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Camp Shakespeare

“A lot of times, people hear ‘Shakespeare’ and they say, ‘Oh, my kid’s not an actor,’ or ‘Those words are too hard,’ or, ‘My kid’s not a good reader,’” says Keith McGill, Teaching Artist with Kentucky Shakespeare. “It’s never been about how well you read. Shakespeare was given to people who weren’t allowed to read or didn’t know how to read. And what I want to be able to do is, you are creating a play so that you understand it a lot more than if you were just trying to read the play.”

Kids of all ages come to Camp Shakespeare in Louisville and Frankfort and get the experience of learning, creating, and performing Shakespeare in a welcoming environment.

“At Camp Shakespeare, we create a play, but they also get to invent costumes,” says McGill, “They get to reimagine the play. We play games all day. We learn some acting tools. What’s wonderful about being able to do it at Liberty Hall and Orlando Brown House is that we have this huge garden, so I make sure that we’re outside as much as possible because doing Shakespeare in this wonderful garden gives it that extra lift.”

McGill wants campers to understand that, behind the Elizabethan language and settings, the stories Shakespeare wrote are centered on themes that they can still relate to today.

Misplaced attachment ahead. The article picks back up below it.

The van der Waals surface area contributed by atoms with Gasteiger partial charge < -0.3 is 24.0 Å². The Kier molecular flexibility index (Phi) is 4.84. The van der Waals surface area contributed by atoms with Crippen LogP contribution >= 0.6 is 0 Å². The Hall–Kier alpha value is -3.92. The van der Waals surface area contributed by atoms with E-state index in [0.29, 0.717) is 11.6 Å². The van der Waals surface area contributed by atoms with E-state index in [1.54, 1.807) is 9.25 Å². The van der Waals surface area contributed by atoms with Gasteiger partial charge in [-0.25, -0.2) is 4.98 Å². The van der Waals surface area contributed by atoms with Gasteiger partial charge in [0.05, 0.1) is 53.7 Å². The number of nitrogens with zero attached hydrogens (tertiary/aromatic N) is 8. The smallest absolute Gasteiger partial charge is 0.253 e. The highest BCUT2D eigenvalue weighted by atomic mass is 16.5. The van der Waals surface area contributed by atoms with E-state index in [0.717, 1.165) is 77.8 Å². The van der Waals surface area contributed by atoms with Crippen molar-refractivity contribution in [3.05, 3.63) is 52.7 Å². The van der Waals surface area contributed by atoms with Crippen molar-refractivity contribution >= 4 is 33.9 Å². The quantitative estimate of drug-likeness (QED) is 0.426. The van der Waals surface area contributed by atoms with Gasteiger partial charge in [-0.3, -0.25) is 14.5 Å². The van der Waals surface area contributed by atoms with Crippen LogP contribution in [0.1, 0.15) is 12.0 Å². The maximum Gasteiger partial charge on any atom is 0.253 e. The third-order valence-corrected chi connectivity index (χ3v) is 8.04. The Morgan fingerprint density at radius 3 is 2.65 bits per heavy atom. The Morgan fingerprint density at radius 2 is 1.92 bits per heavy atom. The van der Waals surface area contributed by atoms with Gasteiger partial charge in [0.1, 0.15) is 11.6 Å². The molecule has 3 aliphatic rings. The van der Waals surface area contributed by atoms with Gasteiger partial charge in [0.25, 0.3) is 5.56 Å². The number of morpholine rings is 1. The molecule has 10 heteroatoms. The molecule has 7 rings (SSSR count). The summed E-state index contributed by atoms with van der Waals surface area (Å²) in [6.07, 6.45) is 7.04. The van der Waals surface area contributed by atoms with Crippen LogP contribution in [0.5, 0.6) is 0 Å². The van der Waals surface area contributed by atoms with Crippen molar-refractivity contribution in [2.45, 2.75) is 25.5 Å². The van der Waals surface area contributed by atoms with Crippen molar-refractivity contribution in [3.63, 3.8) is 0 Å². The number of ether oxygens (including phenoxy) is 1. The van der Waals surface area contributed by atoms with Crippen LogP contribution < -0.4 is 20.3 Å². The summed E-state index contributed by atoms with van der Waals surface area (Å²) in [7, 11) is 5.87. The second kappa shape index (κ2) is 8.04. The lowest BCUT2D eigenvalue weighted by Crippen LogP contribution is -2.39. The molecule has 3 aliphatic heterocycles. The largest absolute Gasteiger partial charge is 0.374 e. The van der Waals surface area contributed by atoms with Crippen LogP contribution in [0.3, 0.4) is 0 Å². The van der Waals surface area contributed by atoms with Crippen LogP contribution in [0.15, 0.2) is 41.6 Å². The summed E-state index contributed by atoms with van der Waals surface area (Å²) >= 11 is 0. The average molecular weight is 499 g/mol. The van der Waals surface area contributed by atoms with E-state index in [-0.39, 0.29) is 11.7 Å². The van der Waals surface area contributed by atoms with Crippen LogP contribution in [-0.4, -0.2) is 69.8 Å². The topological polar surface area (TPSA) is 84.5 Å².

“This year I wanted to do ‘Merchant of Venice’ because it’s a play about a Jewish man who lives in a world that’s mostly Christian,” says McGill. “He’s already an outsider and he’s being treated as such because he’s Jewish – not because he’s done anything wrong. Not because he’s broken any laws or is a bad person.”

Through working on the play, participants see how those themes come into play in their own lives.

“Am I an outsider because of my race? Am I an outsider because of my gender? Or because I’m a kid and you’re an adult?” says McGill. “And what I really want to do with this is let the kids see that this story is about you.

“I think it’s really important that the Kentucky Shakespeare Festival and Camp Shakespeare go outside of Louisville so that people understand that it’s not just a big city thing or a cosmopolitan thing,” McGill continues. “Shakespeare actually went to people who were farmers, who were servants. And they understood the stories because the stories are about people.”

At the end of the program, campers perform their play for an audience of their family members.

“You’re nervous beforehand, and maybe people don’t know their lines, but it always turns out okay at the end,” says camper Sophie Dufour. “It’s always fun in the moment to say those lines and the audience laughs at the funny lines. It’s really satisfying.”

“The parents that are part of this are so into it,” says McGill. “Seeing your child perform Shakespeare, which has been put on such a pedestal, and saying, ‘I can’t believe my 8-year-old can say these words and they make sense, and I’m into the story.”

This segment is part of Kentucky Life #2521, which originally aired on July 25, 2020. Watch the full episode.